LA Review of Books

Buzzeo’s writing in The Devastation — as in her previous books, For Want and Sound, Face, and What Began Us — is incandescent. Dealing with loss, with the use of language as a healing practice, and with catastrophe (both personal and communal) and its aftermaths, The Devastation has been described as “a literature of encounter,” as well as “lyric exploration[s] of relation and community,” manifesting a “great capacity for openness” at the intersection of “poetics and healing.” In an interview conducted by Bhanu Kapil, Buzzeo demonstrates the degree to which writing is, for her, a mode of survival. Hers is a generative poetics of generosity (enfolding all of generosity’s cognates, including “gender,” “genre,” “generation,” and “gentle”); she approaches truths, passionately and directly, as large philosophical questions.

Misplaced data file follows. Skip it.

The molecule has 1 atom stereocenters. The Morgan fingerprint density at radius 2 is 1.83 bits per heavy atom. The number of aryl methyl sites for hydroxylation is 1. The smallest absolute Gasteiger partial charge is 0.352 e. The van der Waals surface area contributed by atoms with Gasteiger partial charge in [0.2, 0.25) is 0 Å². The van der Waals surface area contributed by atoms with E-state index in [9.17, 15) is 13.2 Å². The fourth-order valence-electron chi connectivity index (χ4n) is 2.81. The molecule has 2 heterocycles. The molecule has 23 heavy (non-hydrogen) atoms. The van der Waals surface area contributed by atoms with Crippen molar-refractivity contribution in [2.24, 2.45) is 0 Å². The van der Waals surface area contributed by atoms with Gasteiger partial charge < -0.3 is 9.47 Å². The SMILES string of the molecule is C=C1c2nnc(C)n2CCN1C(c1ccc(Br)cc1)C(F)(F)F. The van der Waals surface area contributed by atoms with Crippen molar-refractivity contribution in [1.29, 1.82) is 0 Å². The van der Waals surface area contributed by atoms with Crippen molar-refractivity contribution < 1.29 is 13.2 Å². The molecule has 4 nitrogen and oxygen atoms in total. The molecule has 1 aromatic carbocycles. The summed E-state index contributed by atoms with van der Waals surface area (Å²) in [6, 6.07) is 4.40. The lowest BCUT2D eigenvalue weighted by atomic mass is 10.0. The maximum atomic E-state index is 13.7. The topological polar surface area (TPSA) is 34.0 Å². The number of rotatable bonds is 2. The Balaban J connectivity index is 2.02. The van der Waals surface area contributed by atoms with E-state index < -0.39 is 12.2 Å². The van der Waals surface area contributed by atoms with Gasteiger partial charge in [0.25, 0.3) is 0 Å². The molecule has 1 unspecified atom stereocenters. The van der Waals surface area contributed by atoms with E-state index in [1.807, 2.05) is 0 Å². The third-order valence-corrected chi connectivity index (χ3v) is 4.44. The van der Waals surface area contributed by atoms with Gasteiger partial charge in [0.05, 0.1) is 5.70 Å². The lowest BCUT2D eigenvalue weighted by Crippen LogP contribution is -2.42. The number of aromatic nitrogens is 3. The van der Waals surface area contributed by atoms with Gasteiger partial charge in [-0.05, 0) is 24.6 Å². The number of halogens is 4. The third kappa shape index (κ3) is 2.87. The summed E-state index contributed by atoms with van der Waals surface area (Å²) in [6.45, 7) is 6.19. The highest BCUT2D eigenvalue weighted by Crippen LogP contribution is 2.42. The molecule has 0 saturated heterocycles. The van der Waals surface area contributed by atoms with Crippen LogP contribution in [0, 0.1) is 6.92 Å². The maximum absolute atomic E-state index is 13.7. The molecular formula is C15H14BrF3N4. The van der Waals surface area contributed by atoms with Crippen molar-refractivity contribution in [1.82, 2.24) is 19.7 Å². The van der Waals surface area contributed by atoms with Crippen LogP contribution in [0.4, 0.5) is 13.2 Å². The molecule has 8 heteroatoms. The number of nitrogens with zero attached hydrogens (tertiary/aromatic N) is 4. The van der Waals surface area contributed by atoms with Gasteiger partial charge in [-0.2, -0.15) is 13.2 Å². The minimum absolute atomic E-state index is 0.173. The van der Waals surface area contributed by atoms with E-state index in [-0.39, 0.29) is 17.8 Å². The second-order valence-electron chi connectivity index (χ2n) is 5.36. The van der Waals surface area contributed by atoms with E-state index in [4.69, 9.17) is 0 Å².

Much beautiful writing has already greeted the beautiful writing in this book. Critics have praised and paraphrased, grasping the high stakes of the project and casting it in broader contexts. What’s left for me to say? In fact, this “left to say” is the conundrum of the book, but for reasons other than the one I’m facing here. The Devastation confronts both what is “left to say” after dystopian collapse and who is “left to say” — the subject that tells the tale.